By Sarah Mac Donald - 11 September, 2015
The Open Letter, signed by Fr Tony Flannery, as well as other leaders of reform groups in America, Austria, Germany and Australia, calls attention to the widespread policy of merging, clustering and closing parishes as a way of countering the shortage of priests.
The letter tells the Pontiff that hundreds of parishes have been merged or closed in New York City, Philadelphia, Boston, Cleveland and beyond.
As Pope Francis prepares for his papal visit to the US, members of FutureChurch, a national coalition of parish centred Catholics in the US highlights how more than 70 parishes have been merged or closed in the Archdiocese of New York, often in the face of opposition from parishioners.
Deborah Rose-Milavec, Executive Director of FutureChurch, which provides resources and support to parishioners who want to keep their churches open said that, “When the Pope visits Our Lady Queen of Angels (OLQA) School in East Harlem in just a few weeks, he will learn that the Church was tragically closed in 2007 amid protest.”
She said that in the years that followed, two funerals, one for Carmen Gonzalez and the other for Carmen Villegas, both courageous leaders working to keep OLQA open, had to be held on the sidewalk in front of the closed Church when the bishop refused to unlock the doors.
“It is the story of these faith-filled women and the rest of the community working to keep their parish alive, meeting the unrelenting indifference of those who are supposed to pastor that will break your heart,” said Rose-Milavec.
Today, OLQA parishioners still gather for prayer services.
“I hope the Pope will meet with parishioners from Our Lady Queen of Angels, Our Lady of Peace Church in Manhattan, St Peter Claver in Philadelphia, St Francis X. Cabrini in Scitaute and other closed parishes,” said Rose-Milavec.
“If he wants to learn about the devastation of faith life and the human cost of these corporate policies, he should sit with the many courageous Catholics who have been working for years to keep their parishes intact, and listen their stories.”
The petition also calls attention to similar problems that parishes face world-wide.
Fr Tony Flannery, founder of the Association of Catholic Priests, warns that “the problem we have in Ireland is clustering of parishes, leading to added pressure on aging priests, and inevitable amalgamation, and formation of bigger, more impersonal, units.”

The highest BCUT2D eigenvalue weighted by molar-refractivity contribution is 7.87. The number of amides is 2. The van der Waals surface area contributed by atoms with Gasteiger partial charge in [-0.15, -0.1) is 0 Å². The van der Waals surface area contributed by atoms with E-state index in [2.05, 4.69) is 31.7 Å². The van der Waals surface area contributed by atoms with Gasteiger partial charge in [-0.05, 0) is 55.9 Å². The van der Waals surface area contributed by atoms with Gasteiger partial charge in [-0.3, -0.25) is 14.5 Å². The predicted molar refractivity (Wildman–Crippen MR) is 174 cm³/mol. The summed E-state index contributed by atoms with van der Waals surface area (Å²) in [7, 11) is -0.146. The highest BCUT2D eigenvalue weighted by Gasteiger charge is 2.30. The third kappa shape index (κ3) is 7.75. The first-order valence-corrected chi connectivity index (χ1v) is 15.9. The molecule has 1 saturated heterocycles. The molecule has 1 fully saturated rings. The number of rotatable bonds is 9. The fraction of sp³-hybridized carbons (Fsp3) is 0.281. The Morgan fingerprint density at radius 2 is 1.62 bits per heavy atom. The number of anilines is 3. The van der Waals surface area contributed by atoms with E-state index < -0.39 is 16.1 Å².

“Clustering is a way of trying to keep the show going with older priests but it will inevitably lead to where the Americans are at now which is the wholesale closure of parishes, particularly in the archdiocese of New York,” he warned.
Fr Ian McGinnity, Chairman of the National Council of Priests points out, “In Australia, which is a vast land with the tyranny of distance, many rural communities do not have resident priests and only have access to the Eucharist on a monthly basis.”
“In our populous urban areas, parishes have had to be amalgamated due to the shortage of priests which has not only placed additional burdens on an already overworked pastor, but also has subsumed some churches unique identity and community.”
Fr Helmut Schüller, spokesman for the Pfarrer-Initiative in Austria, points out that the Catholic Church is at a crossroads and that those in leadership must provide the necessary priests or develop new forms of community leadership.
He notes how Bishops’ conferences are keeping to their defensive administrative strategy of merging independent parishes into vast, impersonal parish associations stating, “That is pretty much the most unimaginative thing one can do.”
Fr Wolfgang Gramer Rottenburg-Stuttgart representing the Deutsche Pfarrer-Initiative remarks, “In Germany I can see clearly that our priest numbers are declining every day. But I also recognise that there is a real chance that a Christian parish will discover the way of the Holy Spirit and see new forms of living the gospel – either with or without a priest. We still possess many members with special gifts, and we must find ways of allowing these gifts to flourish in the service of the community.”
Dr Markus Heil, Deacon and Chairman of Pfarrei-Initiative in Switzerland notes, “In the beginning clusters looked reasonable, but the longer the process went on, the smaller parishes in the cluster felt increasingly neglected. At the same time they began to wonder if they were really part of a future strategy, or whether the real plan was to allow them to starve, merge and disappear. As they are not aware of any clear future plan it is difficult to organise and mobilise. In the end, they just disappear.”
According to the reform leaders the policy of closing and merging parishes that relies on a corporate model of Church rather than a pastoral one is widespread and is slowly extinguishing the richness of the body of Christ in the world today.
Kate Kuenstler, a canon lawyer who helps parishioners who want to use the appeals process to keep their parish communities intact suggests, “The parish reconfiguration process used by dioceses most often has a business mentality, caught up with management, statistics, plans and evaluations whose principal beneficiary is not God’s people, but the church as an institution.”
The Open Letter petition can be found at http://action.groundswell-mvmt.org/petitions/pope-francis-help-us-build-the-church-by-keeping-our-parishes-open